At the 2010 U.S. Open, which Serena Williams missed because of injury, Venus Williams was the only African-American player in the women’s singles draw.
Fast forward just ten years, and Venus, age 40, is still in the main draw of this year’s U.S. Open and so is her sister Serena, age 38, who is once again among the favorites to win the tournament.
This year’s Open is different in many ways. Due to the COVID-19 pandemic and social distancing requirements, the Open is taking place but fans are not in attendance. The players, like members of the NBA, are operating in a bubble, and among those players is a record-breaking crowd of Black female players.
In this year’s women’s singles tournament, there were 12 American players who are Black, some of them multiracial and four of them recipients of wild cards from the United States Tennis Association. The Black players from the U.S. represent nearly 1/10th of the field of 128 women.
“It all starts with Venus and Serena,” said Martin Blackman, general manager of the United States Tennis Association player development, and a former Black male tennis professional tennis player.
The Williamses have clearly inspired more diversity within the sports, Blackman continued.
“That demonstration effect, the power of seeing two African-American girls with braids in the finals of the biggest tournaments in the world in a predominantly White sport, is just a huge impact that really can’t be overstated,” he said. “That attracted thousands of girls into the sport, not just African American but all backgrounds and races.”
In addition to Venus and Serena, who are the oldest American women in the draw, the youngest American women are also Black. There’s Robin Montgomery, age 15, and Coco Gauff and Katrina Scott, who are both 16.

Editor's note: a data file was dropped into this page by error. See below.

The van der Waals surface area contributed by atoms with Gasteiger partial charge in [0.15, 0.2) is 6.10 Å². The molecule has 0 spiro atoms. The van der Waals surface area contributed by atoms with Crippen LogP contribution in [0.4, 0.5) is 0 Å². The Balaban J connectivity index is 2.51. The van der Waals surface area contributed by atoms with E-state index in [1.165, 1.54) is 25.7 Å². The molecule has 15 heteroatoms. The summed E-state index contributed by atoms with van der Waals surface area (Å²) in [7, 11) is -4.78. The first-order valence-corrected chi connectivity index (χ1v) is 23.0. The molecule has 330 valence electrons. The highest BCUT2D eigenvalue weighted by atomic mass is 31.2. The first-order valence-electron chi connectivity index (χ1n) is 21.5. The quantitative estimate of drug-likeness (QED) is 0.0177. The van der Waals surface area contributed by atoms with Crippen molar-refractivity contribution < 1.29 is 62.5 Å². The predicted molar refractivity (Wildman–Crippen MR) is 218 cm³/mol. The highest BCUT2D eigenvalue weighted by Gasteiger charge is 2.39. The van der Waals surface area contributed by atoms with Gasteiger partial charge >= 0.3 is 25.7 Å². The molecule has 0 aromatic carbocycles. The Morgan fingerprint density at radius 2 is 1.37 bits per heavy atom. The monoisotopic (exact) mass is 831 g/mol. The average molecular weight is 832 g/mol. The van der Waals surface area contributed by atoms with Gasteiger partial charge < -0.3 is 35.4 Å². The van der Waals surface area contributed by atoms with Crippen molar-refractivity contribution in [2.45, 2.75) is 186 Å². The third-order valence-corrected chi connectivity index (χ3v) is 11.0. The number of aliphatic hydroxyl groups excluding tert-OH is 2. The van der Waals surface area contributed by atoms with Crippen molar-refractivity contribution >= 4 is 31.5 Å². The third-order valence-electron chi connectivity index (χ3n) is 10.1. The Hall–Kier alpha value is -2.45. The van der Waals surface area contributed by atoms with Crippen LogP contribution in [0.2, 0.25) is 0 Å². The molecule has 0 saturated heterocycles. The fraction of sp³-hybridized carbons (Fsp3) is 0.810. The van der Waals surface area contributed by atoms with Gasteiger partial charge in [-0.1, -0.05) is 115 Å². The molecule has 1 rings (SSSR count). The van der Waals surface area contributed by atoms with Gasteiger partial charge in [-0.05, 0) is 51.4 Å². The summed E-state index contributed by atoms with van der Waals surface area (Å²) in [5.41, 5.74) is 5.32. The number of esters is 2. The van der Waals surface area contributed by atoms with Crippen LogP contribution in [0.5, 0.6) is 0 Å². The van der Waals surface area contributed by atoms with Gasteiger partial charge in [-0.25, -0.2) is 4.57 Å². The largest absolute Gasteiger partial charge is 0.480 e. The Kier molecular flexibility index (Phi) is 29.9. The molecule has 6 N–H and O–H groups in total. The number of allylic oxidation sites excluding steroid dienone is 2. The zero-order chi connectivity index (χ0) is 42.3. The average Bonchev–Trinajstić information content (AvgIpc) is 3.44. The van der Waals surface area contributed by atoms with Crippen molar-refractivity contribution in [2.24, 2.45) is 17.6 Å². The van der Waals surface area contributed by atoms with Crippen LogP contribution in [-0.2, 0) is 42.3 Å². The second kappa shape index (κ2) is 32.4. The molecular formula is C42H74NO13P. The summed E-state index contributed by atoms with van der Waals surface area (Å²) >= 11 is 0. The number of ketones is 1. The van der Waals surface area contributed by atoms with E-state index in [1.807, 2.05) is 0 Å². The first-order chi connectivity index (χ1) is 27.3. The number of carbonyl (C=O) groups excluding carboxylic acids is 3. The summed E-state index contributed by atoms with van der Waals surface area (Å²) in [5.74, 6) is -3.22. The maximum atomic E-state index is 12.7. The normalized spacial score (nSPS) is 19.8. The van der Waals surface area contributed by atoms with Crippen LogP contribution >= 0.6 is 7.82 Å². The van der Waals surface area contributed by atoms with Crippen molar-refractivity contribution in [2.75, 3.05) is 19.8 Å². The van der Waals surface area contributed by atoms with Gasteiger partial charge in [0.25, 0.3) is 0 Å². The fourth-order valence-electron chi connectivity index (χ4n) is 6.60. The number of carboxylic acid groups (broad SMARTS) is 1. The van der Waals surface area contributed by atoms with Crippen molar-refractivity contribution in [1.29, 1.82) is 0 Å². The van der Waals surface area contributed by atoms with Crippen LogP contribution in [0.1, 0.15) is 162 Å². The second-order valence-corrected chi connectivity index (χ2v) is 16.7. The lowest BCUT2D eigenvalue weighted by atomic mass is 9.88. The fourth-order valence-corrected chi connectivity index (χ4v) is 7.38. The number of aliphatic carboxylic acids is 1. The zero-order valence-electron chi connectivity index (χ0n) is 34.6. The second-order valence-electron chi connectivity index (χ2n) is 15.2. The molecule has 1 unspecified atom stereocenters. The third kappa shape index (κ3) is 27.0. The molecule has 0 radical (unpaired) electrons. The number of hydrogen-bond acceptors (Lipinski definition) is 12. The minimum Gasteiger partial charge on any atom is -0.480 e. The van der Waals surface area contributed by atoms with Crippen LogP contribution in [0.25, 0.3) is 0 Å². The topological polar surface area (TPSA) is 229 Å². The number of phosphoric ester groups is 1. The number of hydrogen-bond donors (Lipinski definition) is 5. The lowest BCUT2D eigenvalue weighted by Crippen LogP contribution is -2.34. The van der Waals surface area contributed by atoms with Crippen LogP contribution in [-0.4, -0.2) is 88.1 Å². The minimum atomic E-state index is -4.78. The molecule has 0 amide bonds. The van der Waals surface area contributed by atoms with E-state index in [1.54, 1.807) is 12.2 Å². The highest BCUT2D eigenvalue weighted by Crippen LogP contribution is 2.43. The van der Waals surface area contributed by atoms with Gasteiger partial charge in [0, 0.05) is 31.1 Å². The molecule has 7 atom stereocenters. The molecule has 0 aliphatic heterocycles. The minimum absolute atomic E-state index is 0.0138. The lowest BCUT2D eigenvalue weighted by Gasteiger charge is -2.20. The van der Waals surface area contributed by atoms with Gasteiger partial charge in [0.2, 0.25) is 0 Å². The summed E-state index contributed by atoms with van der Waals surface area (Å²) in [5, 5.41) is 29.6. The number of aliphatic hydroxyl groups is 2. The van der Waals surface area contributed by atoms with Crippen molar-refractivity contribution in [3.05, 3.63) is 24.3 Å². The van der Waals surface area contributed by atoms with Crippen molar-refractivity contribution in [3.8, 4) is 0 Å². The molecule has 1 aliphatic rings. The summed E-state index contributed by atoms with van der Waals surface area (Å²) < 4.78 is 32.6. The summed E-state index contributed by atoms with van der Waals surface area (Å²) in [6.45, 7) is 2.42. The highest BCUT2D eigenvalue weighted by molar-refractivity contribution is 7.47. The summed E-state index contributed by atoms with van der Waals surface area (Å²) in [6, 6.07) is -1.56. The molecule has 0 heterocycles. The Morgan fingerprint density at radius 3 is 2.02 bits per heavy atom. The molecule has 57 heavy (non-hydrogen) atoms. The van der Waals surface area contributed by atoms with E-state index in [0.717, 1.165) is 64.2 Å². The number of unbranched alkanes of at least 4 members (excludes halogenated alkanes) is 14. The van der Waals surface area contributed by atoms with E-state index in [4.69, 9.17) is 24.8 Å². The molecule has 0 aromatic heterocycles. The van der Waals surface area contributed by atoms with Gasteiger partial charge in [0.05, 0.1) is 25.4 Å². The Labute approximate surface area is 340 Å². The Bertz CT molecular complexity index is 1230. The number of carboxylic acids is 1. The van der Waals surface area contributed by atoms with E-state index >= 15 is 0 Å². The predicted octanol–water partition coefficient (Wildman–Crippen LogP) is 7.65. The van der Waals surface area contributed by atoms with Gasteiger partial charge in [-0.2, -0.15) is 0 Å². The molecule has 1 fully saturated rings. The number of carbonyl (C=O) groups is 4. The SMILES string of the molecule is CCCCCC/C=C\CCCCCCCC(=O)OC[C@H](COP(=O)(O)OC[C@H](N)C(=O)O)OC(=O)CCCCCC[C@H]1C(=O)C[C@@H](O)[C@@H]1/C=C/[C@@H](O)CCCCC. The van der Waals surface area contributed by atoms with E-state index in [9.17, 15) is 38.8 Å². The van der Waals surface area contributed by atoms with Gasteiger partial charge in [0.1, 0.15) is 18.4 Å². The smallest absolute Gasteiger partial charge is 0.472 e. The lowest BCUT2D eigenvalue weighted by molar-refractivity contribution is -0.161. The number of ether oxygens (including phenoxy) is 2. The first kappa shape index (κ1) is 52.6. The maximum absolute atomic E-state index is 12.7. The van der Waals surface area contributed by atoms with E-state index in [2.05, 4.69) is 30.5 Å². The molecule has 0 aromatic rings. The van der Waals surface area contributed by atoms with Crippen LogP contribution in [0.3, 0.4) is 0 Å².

Gauff has received a lot of attention, after her deep run last year at both Wimbledon and the U.S Open, but a lot of the other ladies aren’t as well known, even though they have bright futures ahead of them:
Serena Williams, seeded 3rd, was the highest ranking Black woman in the tournament, and has a good chance of what would be a record-breaking 24th Grand Slam Tournament win.
Naomi Osaka, 22 and seeded 4th, was raised in America, but her father is Haitian and her mother is Japanese. She wasn’t included in that record breaking number of African-American women, because she plays as a representative of Japan.
Madison Keys, 25 and seeded 7th, was runner-up in the 2017 U.S. Open
Sloane Stephens, 26, beat Keys in the all-Black 2017 final of the U.S. Open.
Asia Muhammad, 29, is ranked 46 in the world.
Sachia Vickery, 25, is ranked 160 in the world.
Taylor Townsend, 24, is ranked 79 in the world.
Coco Gauff, 16, made a third-round run here a year ago and beat defending champion Naomi Osaka in Australia in January.
The young guard of color at the Open includes:
Whitney Osuigwe, 18.
Hailey Baptiste, 18, wild-card entry after withdrawal.
Katrina Scott, 16, late wild-card entry.